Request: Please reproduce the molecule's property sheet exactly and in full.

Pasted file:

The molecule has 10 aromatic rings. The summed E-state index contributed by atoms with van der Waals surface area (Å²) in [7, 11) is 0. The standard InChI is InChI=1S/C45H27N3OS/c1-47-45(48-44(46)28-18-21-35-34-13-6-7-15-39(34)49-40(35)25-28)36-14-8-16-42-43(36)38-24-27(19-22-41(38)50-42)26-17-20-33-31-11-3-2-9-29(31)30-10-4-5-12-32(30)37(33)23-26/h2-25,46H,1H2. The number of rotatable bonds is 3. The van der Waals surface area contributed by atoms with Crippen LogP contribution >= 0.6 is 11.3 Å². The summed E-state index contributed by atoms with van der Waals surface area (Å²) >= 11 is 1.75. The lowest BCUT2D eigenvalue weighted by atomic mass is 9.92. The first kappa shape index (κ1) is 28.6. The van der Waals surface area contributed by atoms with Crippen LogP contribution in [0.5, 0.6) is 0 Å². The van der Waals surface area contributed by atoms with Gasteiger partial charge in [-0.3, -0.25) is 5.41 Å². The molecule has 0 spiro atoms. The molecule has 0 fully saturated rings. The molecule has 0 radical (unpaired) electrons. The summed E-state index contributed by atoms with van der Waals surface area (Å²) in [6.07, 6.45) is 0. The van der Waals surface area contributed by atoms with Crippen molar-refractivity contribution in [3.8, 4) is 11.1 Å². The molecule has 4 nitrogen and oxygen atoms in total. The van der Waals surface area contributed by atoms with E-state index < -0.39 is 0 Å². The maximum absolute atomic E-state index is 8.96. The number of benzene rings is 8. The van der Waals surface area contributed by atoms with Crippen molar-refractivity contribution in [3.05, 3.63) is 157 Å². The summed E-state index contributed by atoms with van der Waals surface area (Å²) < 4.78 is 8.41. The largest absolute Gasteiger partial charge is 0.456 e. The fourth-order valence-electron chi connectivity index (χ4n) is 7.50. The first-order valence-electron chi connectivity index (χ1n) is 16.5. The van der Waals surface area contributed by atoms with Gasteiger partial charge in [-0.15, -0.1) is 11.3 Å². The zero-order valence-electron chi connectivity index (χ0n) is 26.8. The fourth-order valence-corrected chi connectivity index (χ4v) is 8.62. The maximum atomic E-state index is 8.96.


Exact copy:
The molecule has 10 aromatic rings. The summed E-state index contributed by atoms with van der Waals surface area (Å²) in [7, 11) is 0. The standard InChI is InChI=1S/C45H27N3OS/c1-47-45(48-44(46)28-18-21-35-34-13-6-7-15-39(34)49-40(35)25-28)36-14-8-16-42-43(36)38-24-27(19-22-41(38)50-42)26-17-20-33-31-11-3-2-9-29(31)30-10-4-5-12-32(30)37(33)23-26/h2-25,46H,1H2. The number of rotatable bonds is 3. The van der Waals surface area contributed by atoms with Crippen LogP contribution >= 0.6 is 11.3 Å². The summed E-state index contributed by atoms with van der Waals surface area (Å²) >= 11 is 1.75. The lowest BCUT2D eigenvalue weighted by atomic mass is 9.92. The first kappa shape index (κ1) is 28.6. The van der Waals surface area contributed by atoms with Crippen LogP contribution in [0.5, 0.6) is 0 Å². The van der Waals surface area contributed by atoms with Gasteiger partial charge in [-0.3, -0.25) is 5.41 Å². The molecule has 0 spiro atoms. The molecule has 0 fully saturated rings. The molecule has 0 radical (unpaired) electrons. The summed E-state index contributed by atoms with van der Waals surface area (Å²) in [6.07, 6.45) is 0. The van der Waals surface area contributed by atoms with Crippen molar-refractivity contribution in [3.8, 4) is 11.1 Å². The molecule has 4 nitrogen and oxygen atoms in total. The van der Waals surface area contributed by atoms with E-state index < -0.39 is 0 Å². The maximum absolute atomic E-state index is 8.96. The number of benzene rings is 8. The van der Waals surface area contributed by atoms with Crippen molar-refractivity contribution in [3.05, 3.63) is 157 Å². The summed E-state index contributed by atoms with van der Waals surface area (Å²) < 4.78 is 8.41. The largest absolute Gasteiger partial charge is 0.456 e. The fourth-order valence-electron chi connectivity index (χ4n) is 7.50. The first-order valence-electron chi connectivity index (χ1n) is 16.5. The van der Waals surface area contributed by atoms with Gasteiger partial charge in [-0.15, -0.1) is 11.3 Å². The zero-order valence-electron chi connectivity index (χ0n) is 26.8. The fourth-order valence-corrected chi connectivity index (χ4v) is 8.62. The maximum atomic E-state index is 8.96.